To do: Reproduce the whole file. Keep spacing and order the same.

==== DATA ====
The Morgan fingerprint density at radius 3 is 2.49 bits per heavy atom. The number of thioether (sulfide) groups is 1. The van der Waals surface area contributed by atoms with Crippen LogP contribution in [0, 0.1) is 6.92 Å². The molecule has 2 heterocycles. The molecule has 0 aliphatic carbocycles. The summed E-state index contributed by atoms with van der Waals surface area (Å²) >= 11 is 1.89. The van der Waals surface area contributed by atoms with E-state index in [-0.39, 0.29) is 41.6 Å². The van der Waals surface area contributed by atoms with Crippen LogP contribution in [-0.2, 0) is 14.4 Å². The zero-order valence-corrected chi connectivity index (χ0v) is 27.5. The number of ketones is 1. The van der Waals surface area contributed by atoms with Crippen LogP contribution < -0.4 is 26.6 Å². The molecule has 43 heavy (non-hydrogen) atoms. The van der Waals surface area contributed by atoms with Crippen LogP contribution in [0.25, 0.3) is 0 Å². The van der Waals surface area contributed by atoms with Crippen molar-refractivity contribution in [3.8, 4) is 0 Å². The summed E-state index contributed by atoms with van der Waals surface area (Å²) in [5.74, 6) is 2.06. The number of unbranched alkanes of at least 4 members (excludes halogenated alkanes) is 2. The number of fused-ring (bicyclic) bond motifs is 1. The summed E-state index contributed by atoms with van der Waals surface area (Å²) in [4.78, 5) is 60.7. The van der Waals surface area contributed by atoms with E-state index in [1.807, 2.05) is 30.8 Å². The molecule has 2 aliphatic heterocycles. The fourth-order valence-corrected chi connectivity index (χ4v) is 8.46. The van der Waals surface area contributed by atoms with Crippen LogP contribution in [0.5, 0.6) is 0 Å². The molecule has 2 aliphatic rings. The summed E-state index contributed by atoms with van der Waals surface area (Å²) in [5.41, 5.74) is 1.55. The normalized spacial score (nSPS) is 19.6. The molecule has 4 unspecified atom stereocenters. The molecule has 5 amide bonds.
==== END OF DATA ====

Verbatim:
The Morgan fingerprint density at radius 3 is 2.49 bits per heavy atom. The number of thioether (sulfide) groups is 1. The van der Waals surface area contributed by atoms with Crippen LogP contribution in [0, 0.1) is 6.92 Å². The molecule has 2 heterocycles. The molecule has 0 aliphatic carbocycles. The summed E-state index contributed by atoms with van der Waals surface area (Å²) >= 11 is 1.89. The van der Waals surface area contributed by atoms with E-state index in [-0.39, 0.29) is 41.6 Å². The van der Waals surface area contributed by atoms with Crippen LogP contribution in [-0.2, 0) is 14.4 Å². The zero-order valence-corrected chi connectivity index (χ0v) is 27.5. The number of ketones is 1. The van der Waals surface area contributed by atoms with Crippen LogP contribution < -0.4 is 26.6 Å². The molecule has 43 heavy (non-hydrogen) atoms. The van der Waals surface area contributed by atoms with Crippen LogP contribution in [0.25, 0.3) is 0 Å². The van der Waals surface area contributed by atoms with Crippen molar-refractivity contribution in [3.8, 4) is 0 Å². The summed E-state index contributed by atoms with van der Waals surface area (Å²) in [5.74, 6) is 2.06. The number of unbranched alkanes of at least 4 members (excludes halogenated alkanes) is 2. The number of fused-ring (bicyclic) bond motifs is 1. The summed E-state index contributed by atoms with van der Waals surface area (Å²) in [4.78, 5) is 60.7. The van der Waals surface area contributed by atoms with E-state index in [1.807, 2.05) is 30.8 Å². The molecule has 2 aliphatic heterocycles. The fourth-order valence-corrected chi connectivity index (χ4v) is 8.46. The van der Waals surface area contributed by atoms with Crippen LogP contribution in [0.5, 0.6) is 0 Å². The molecule has 2 aliphatic rings. The summed E-state index contributed by atoms with van der Waals surface area (Å²) in [5.41, 5.74) is 1.55. The normalized spacial score (nSPS) is 19.6. The molecule has 4 unspecified atom stereocenters. The molecule has 5 amide bonds.